Sarah Manderville Drake

Brief Life History of Sarah Manderville

When Sarah Manderville Drake was born on 15 January 1818, in Genoa, Cayuga, New York, United States, her father, Elijah Drake, was 45 and her mother, Deborah Ann Hooker, was 39. She married Artemas Rogers on 29 August 1849, in Thompson, Geauga, Ohio, United States. They were the parents of at least 1 son and 1 daughter. She lived in Painesville, Lake, Ohio, United States for about 30 years. She died on 2 July 1900, in Boston, Suffolk, Massachusetts, United States, at the age of 82, and was buried in Painesville, Lake, Ohio, United States.

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Family Time Line

Artemas Rogers
1814–
Sarah Manderville Drake
1818–1900
Marriage: 29 August 1849
Judson A. Rogers
1854–1901
Harriette A. Rogers
1856–1933

Sources (13)

  • Sarah A Rogers, "United States Census, 1850"
  • Sarah M. Drake, "Ohio, County Marriages, 1789-2016"
  • Sarah M. Drake Rogers, "Massachusetts Deaths and Burials, 1795-1910"

World Events (8)

1819 · Panic! of 1819

With the Aftermath of the Napoleonic Wars the global market for trade was down. During this time, America had its first financial crisis and it lasted for only two years. 

1827 · Slavery Becomes Illegal in New York State

During the years 1799 to 1827, New York went through a period of gradual emancipation. A Gradual Emancipation Law was passed in 1799 which freed slave children born after July 4, 1799. However, they were indentured until 25 years old for women and 28 years old for men. A law passed 1817 which freed slaves born before 1799, yet delayed their emancipation for ten years. All remaining slaves were freed in New York State on July 4, 1827.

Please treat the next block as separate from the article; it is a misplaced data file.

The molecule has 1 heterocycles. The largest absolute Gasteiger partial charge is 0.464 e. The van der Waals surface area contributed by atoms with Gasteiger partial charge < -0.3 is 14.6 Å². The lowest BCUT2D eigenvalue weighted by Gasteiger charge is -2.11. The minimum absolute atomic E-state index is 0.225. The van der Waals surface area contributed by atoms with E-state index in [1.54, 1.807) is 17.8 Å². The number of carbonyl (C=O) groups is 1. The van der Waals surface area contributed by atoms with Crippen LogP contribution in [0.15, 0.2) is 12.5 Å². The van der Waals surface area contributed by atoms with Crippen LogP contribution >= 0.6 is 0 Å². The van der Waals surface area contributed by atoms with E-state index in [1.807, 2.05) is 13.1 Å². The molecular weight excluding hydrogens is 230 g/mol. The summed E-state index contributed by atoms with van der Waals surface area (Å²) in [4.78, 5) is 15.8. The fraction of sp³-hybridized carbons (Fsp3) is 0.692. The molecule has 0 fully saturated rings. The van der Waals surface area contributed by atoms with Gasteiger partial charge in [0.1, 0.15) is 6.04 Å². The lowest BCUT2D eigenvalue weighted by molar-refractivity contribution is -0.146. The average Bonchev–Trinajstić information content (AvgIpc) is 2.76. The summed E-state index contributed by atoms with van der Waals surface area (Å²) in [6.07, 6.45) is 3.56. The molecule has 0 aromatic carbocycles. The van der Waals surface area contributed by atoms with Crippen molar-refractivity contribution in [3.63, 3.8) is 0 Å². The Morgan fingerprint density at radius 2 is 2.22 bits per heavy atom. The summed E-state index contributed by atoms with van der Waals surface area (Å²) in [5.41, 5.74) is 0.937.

1846

U.S. acquires vast tracts of Mexican territory in wake of Mexican War including California and New Mexico.

Name Meaning

English: nickname from Middle English drake, either ‘drake, male duck’ (compare Duck ) or ‘dragon’ (Old English draca ‘snake, dragon’ or the cognate Old Norse draki), including an emblematic dragon on a flag (compare Dragon ). Both the Old English and the Old Norse forms are from Latin draco ‘snake, monster’; its sense as a nickname is unclear but it may have had the sense ‘standard bearer’. The name was taken to Ireland in the 13th century and reinforced by later English settlers in the 17th century.

German: from Low German drake ‘dragon’, familiar as image on signboards, hence a topographic or habitational name referring to a house or inn with such signboard.

Dutch: variant, mostly Americanized and Flemish, of Draak, a cognate of 2 above, from draak (Middle Dutch drake) ‘dragon’.

Dictionary of American Family Names © Patrick Hanks 2003, 2006.

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